Company files information with SEC regarding legal setback.
Shortly after receiving an adverse decision in appeals court last week regarding an anti-trust lawsuit, VeriSign filed an 8-K with the SEC explaining the opinion. The disclosure summarizes changes to the court’s original order, and says the allegations are without merit:
On July 9, 2010, the U.S. Court of Appeals for the Ninth Circuit (the “Courtâ€) issued an order (the “Amended Orderâ€) which amends its June 5, 2009 order (the “Original Orderâ€). The Original Order had reversed and remanded the district court’s dismissal of the second amended complaint filed by plaintiff Coalition for ICANN Transparency, Inc. (“CFITâ€). The Amended Order denies VeriSign’s motion for rehearing and rehearing en banc and again states that Plaintiff CFIT’s complaint, assuming its material allegations to be true, plead plausible claims against VeriSign under Sections 1 and 2 of the Sherman Act in connection with the 2006 .com registry agreement. The Court was reviewing matters of law at this stage as opposed to fact and, at this stage of the pleadings, is required to assume that all material allegations are true for purposes of assessing whether a valid claim has been plead. The amended opinion changes in two respects the Court’s earlier decision. First, the Court amended its opinion by explaining that, for purposes of reviewing the sufficiency of the complaint, it was not considering the role of the U.S. government in the 2006 .com registry agreement. The Court noted that “while CFIT stated plausibleâ€ claims, “provingâ€ its claims “may be difficult in light of the amendments made by the Department of Commerce to its Cooperative Agreement with VeriSign,â€ in addition to the government’s role in connection with the provision of registry services. Second, the amended opinion changes the earlier decision by explaining that “competitive bidding is not requiredâ€ as a predicate to complying with the antitrust laws. “So long as the agreement is the result of independent business judgment, is not the result of an intention to restrain trade, or does not actually injure competition, it is immaterial whether it was secured through a competitive bidding process.â€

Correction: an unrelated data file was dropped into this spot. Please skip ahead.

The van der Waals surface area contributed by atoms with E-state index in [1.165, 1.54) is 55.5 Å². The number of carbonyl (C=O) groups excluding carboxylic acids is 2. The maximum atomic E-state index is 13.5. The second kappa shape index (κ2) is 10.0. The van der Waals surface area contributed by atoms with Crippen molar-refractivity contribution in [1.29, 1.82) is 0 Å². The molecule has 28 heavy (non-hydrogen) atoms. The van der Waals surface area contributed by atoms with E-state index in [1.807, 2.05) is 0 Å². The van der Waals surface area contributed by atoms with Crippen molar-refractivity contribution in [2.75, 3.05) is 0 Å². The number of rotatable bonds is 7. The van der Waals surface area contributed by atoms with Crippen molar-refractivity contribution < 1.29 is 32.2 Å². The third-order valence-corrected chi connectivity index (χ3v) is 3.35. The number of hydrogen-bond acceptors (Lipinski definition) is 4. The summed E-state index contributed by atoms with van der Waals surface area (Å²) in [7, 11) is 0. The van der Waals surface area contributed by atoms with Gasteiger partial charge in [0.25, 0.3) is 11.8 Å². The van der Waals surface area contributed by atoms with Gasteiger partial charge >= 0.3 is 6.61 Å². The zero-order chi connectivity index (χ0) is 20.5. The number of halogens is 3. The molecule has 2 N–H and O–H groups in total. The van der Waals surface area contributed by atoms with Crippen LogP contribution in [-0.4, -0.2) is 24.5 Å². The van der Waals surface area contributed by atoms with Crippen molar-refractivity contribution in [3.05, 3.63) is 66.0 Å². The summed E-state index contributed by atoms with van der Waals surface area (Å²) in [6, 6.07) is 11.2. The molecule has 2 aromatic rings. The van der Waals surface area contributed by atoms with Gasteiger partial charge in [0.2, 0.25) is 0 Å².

For a description of the procedural history of this litigation, see VeriSign’s most recent Quarterly Report on Form 10-Q, filed with the Securities and Exchange Commission on April 28, 2010.
Unless VeriSign seeks and is granted further appellate review, the case will be remanded to the district court for proceedings, likely within 90 days. While the Company cannot predict the outcome of these proceedings, it believes the allegations against it are without merit and intends to vigorously defend against them.
The lawsuit was filed mainly for two reasons: stop VeriSign from introducing its own waitlisting service for expired .com’s, and force some sort of competitive tender for managing .com. The waitlisting service was long ago shelved.